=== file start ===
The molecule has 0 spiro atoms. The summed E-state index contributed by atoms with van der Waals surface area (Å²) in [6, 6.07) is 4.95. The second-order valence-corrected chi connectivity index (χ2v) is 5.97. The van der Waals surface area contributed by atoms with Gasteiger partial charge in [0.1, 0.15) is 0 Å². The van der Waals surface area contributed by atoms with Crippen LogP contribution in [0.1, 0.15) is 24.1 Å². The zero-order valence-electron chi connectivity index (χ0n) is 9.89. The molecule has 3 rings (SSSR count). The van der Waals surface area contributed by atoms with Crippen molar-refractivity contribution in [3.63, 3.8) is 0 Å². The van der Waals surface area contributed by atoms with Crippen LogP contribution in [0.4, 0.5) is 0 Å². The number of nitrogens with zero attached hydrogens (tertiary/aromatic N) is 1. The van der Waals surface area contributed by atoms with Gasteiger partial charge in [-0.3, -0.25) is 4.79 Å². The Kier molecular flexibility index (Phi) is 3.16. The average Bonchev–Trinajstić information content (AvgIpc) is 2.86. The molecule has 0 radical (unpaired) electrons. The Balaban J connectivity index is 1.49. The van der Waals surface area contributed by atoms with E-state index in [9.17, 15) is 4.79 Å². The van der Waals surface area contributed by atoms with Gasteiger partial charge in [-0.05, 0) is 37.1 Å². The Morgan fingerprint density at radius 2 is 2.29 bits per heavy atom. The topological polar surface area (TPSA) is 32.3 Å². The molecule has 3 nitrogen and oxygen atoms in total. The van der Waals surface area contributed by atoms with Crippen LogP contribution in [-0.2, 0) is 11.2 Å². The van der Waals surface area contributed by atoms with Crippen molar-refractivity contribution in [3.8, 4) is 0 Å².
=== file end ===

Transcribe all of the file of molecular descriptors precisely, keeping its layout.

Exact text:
The molecule has 0 spiro atoms. The summed E-state index contributed by atoms with van der Waals surface area (Å²) in [6, 6.07) is 4.95. The second-order valence-corrected chi connectivity index (χ2v) is 5.97. The van der Waals surface area contributed by atoms with Gasteiger partial charge in [0.1, 0.15) is 0 Å². The van der Waals surface area contributed by atoms with Crippen LogP contribution in [0.1, 0.15) is 24.1 Å². The zero-order valence-electron chi connectivity index (χ0n) is 9.89. The molecule has 3 rings (SSSR count). The van der Waals surface area contributed by atoms with Crippen molar-refractivity contribution in [3.63, 3.8) is 0 Å². The van der Waals surface area contributed by atoms with Crippen LogP contribution in [0.4, 0.5) is 0 Å². The number of nitrogens with zero attached hydrogens (tertiary/aromatic N) is 1. The van der Waals surface area contributed by atoms with Gasteiger partial charge in [-0.3, -0.25) is 4.79 Å². The Kier molecular flexibility index (Phi) is 3.16. The average Bonchev–Trinajstić information content (AvgIpc) is 2.86. The molecule has 0 radical (unpaired) electrons. The Balaban J connectivity index is 1.49. The van der Waals surface area contributed by atoms with E-state index in [9.17, 15) is 4.79 Å². The van der Waals surface area contributed by atoms with Gasteiger partial charge in [-0.05, 0) is 37.1 Å². The Morgan fingerprint density at radius 2 is 2.29 bits per heavy atom. The topological polar surface area (TPSA) is 32.3 Å². The molecule has 3 nitrogen and oxygen atoms in total. The van der Waals surface area contributed by atoms with Crippen LogP contribution in [-0.2, 0) is 11.2 Å². The van der Waals surface area contributed by atoms with Crippen molar-refractivity contribution in [3.8, 4) is 0 Å².